Boundary rider

Dr Bishakhdatta Gayen standing beside the Derwent River in Hobart.
Australian National University geophysicist and RJL Hawke Post-Doctoral Fellow, Dr Bishakhdatta Gayen, aims to define the boundary layer between the ocean and Antarctic ice sheet, to improve ocean model estimates of ice melt and sea level changes. (Photo: Wendy Pyper)
A schematic of the ocean circulation on the Antarctic continental shelf.

Dr Bishakhdatta Gayen from the Australian National University (ANU) has been awarded the third RJL Hawke Post-Doctoral Fellowship* in Antarctic Environmental Science. Dr Gayen will use numerical simulations to investigate the small-scale physical processes occurring at the boundary between the Antarctic ice sheet and the ocean. His work will enable global ocean models to better represent these processes, leading to more accurate projections of current and future ice melt and sea level changes.

“The ‘boundary layer’ is everything.”

New RJL Hawke Post-Doctoral Fellow, Dr Bishakhdatta Gayen, is referring to the millimetre-thick boundary where salt and heat from the ocean meets the base of the ice shelf around the Antarctic continent.

Salt, in direct contact with the basal ice surface, triggers ice melt by lowering the freezing point of water – just as salt on the road on a cold winter’s day melts ice.

The fresh meltwater is often unstable and turbulent, producing tiny eddies (whirlpools of water) within the boundary layer, which are thought to boost melting by transferring heat to the ice surface from the surrounding ocean (see diagram).

These complex boundary layer dynamics and heat transfer processes are the focus of Dr Gayen’s research over the next two years, with the aim of developing a simple mathematical relationship between melt rate and turbulence, which can be scaled up to represent ocean-wide processes in models.

“In ocean models the boundary layer is poorly represented and errors in this representation propagate all the way up to the measurement of ice melting and sea level change,” Dr Gayen said.

“If you really want to know how the ocean affects ice sheet melting you have to understand it at the millimetre scale of the boundary layer, because this is the layer that affects melting first.

“If you can resolve this smallest scale, then the larger ones will automatically be correct.”

To resolve this small scale Dr Gayen will attempt to define the boundary layer – the physics that create it and its physical characteristics, including thickness. To do this he will use a supercomputer to solve a series of mathematical algorithms that describe the movement of fluid, heat and salinity, building mathematical relationships between these characteristics that can then be used to predict ice melt under defined conditions.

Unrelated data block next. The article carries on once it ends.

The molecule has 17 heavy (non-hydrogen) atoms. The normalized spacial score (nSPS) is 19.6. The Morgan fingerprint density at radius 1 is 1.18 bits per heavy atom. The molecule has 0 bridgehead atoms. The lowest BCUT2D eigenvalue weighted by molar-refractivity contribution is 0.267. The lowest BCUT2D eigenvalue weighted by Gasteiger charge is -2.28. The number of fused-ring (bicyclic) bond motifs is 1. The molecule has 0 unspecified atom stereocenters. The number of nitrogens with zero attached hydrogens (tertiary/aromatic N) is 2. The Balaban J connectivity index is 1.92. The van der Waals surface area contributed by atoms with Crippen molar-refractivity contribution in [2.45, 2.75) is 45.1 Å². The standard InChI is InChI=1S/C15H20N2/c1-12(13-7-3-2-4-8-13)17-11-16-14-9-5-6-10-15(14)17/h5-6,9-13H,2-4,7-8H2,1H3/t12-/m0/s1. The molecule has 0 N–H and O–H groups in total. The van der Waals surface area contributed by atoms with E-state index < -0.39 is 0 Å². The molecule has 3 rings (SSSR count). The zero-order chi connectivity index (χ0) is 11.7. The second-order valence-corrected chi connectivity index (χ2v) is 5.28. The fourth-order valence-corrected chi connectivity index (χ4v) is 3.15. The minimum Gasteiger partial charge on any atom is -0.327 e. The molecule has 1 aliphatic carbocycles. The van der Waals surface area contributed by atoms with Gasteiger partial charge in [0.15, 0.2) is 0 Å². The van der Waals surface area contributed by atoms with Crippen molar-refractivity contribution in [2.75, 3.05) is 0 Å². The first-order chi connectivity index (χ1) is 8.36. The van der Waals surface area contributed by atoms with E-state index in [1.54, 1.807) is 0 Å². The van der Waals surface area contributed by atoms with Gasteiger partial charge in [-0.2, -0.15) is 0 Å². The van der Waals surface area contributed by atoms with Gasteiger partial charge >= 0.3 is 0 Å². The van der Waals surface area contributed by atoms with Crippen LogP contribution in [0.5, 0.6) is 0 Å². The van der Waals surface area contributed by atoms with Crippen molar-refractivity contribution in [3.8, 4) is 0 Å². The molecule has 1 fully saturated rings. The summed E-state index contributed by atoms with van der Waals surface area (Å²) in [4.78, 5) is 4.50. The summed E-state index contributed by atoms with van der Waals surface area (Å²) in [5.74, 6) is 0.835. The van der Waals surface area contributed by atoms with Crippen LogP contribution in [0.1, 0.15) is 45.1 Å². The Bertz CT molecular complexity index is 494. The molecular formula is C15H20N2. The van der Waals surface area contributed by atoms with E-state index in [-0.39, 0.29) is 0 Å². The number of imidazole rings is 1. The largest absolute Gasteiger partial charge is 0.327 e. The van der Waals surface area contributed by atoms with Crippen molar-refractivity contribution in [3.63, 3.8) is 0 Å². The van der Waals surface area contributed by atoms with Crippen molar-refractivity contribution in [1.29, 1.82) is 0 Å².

Data generated by these ice melt simulations will be validated by experiments in the ANU’s Geophysical Fluid Dynamics laboratory. Within a tank in the laboratory, a large block of ice will be placed in contact with salty water. The temperature, salinity and movement of the water can then be modified to test its effect on the melt rate of the ice and compare these results to the supercomputer predictions.

From this Dr Gayen aims to develop a “paramaterisation” – a mathematical model representing the boundary layer.

“This parametarisation will be able to be scaled up in ocean models, to predict the rate of ice melt under different environmental conditions,” he said.

Dr Gayen will also test his paramaterisation under different conditions that further drive ice melt. These include the slope of the ice shelf, and the effect of tides, currents, upwelling water and internal ocean waves (waves that oscillate horizontally and vertically within water masses).

Finally, Dr Gayen will be able to validate his paramaterisation of the boundary layer, by assessing it against field observations obtained on the Amery Ice Shelf and elsewhere in Antarctica. On the Amery Ice Shelf, for example, scientists from the Australian Antarctic Division and Antarctic Climate and Ecosystems Cooperative Research Centre have run a multi-year drilling project, deploying instruments through boreholes in the ice to measure changes in ocean temperature, salinity, water movement and the melting of ice beneath the shelf (Australian Antarctic Magazine 31: 18-19, 2016).

“The Amery drilling program has measured the properties of the boundary layer next to the ice face. So we can feed those conditions and my paramaterisation into ocean models and evolve them,” Dr Gayen said.

“This work will provide a knowledge base for improvements in the representation of Antarctic processes in ocean models. This in turn will lead to more accurate projections of future Antarctic ice melt and sea level changes.”

Wendy Pyper
Australian Antarctic Division

*The RJL Hawke Postdoctoral Fellowship was named in honour of former Australian Prime Minister Bob Hawke, acknowledging his contribution to protecting the Antarctic environment. The fellowship is awarded on the basis of scientific excellence for early career doctoral graduates to pursue policy-relevant science aligned to the Australian Antarctic Science Plan.